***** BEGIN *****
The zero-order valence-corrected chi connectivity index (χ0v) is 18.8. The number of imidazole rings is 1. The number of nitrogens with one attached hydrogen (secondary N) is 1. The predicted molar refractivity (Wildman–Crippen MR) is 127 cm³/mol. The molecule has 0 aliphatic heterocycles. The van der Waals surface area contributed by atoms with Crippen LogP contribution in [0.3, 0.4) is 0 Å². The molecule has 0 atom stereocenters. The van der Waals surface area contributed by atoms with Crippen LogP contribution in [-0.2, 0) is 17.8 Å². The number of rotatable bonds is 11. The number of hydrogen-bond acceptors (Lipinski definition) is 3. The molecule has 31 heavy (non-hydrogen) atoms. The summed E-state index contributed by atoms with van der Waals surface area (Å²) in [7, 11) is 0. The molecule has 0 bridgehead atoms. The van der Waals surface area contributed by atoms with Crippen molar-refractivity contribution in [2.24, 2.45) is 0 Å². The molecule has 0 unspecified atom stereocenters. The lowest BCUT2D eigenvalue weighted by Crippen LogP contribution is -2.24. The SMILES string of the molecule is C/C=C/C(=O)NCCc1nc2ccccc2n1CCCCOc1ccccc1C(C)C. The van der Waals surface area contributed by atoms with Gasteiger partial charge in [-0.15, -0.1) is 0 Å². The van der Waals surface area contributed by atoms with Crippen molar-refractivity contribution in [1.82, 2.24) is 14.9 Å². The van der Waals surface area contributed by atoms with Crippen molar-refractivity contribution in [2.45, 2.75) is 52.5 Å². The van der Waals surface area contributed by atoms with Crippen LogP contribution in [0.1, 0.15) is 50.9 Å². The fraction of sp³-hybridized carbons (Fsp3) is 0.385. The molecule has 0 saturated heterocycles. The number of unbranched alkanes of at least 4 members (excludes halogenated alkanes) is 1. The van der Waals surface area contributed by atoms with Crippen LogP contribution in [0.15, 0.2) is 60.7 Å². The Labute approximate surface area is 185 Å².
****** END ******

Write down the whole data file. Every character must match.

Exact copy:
The zero-order valence-corrected chi connectivity index (χ0v) is 18.8. The number of imidazole rings is 1. The number of nitrogens with one attached hydrogen (secondary N) is 1. The predicted molar refractivity (Wildman–Crippen MR) is 127 cm³/mol. The molecule has 0 aliphatic heterocycles. The van der Waals surface area contributed by atoms with Crippen LogP contribution in [0.3, 0.4) is 0 Å². The molecule has 0 atom stereocenters. The van der Waals surface area contributed by atoms with Crippen LogP contribution in [-0.2, 0) is 17.8 Å². The number of rotatable bonds is 11. The number of hydrogen-bond acceptors (Lipinski definition) is 3. The molecule has 31 heavy (non-hydrogen) atoms. The summed E-state index contributed by atoms with van der Waals surface area (Å²) in [7, 11) is 0. The molecule has 0 bridgehead atoms. The van der Waals surface area contributed by atoms with Crippen molar-refractivity contribution in [2.24, 2.45) is 0 Å². The molecule has 0 unspecified atom stereocenters. The lowest BCUT2D eigenvalue weighted by Crippen LogP contribution is -2.24. The SMILES string of the molecule is C/C=C/C(=O)NCCc1nc2ccccc2n1CCCCOc1ccccc1C(C)C. The van der Waals surface area contributed by atoms with Gasteiger partial charge in [-0.15, -0.1) is 0 Å². The van der Waals surface area contributed by atoms with Crippen molar-refractivity contribution in [1.82, 2.24) is 14.9 Å². The van der Waals surface area contributed by atoms with Crippen molar-refractivity contribution in [2.45, 2.75) is 52.5 Å². The van der Waals surface area contributed by atoms with Crippen LogP contribution in [0.1, 0.15) is 50.9 Å². The fraction of sp³-hybridized carbons (Fsp3) is 0.385. The molecule has 0 saturated heterocycles. The number of unbranched alkanes of at least 4 members (excludes halogenated alkanes) is 1. The van der Waals surface area contributed by atoms with Crippen LogP contribution in [0.15, 0.2) is 60.7 Å². The Labute approximate surface area is 185 Å².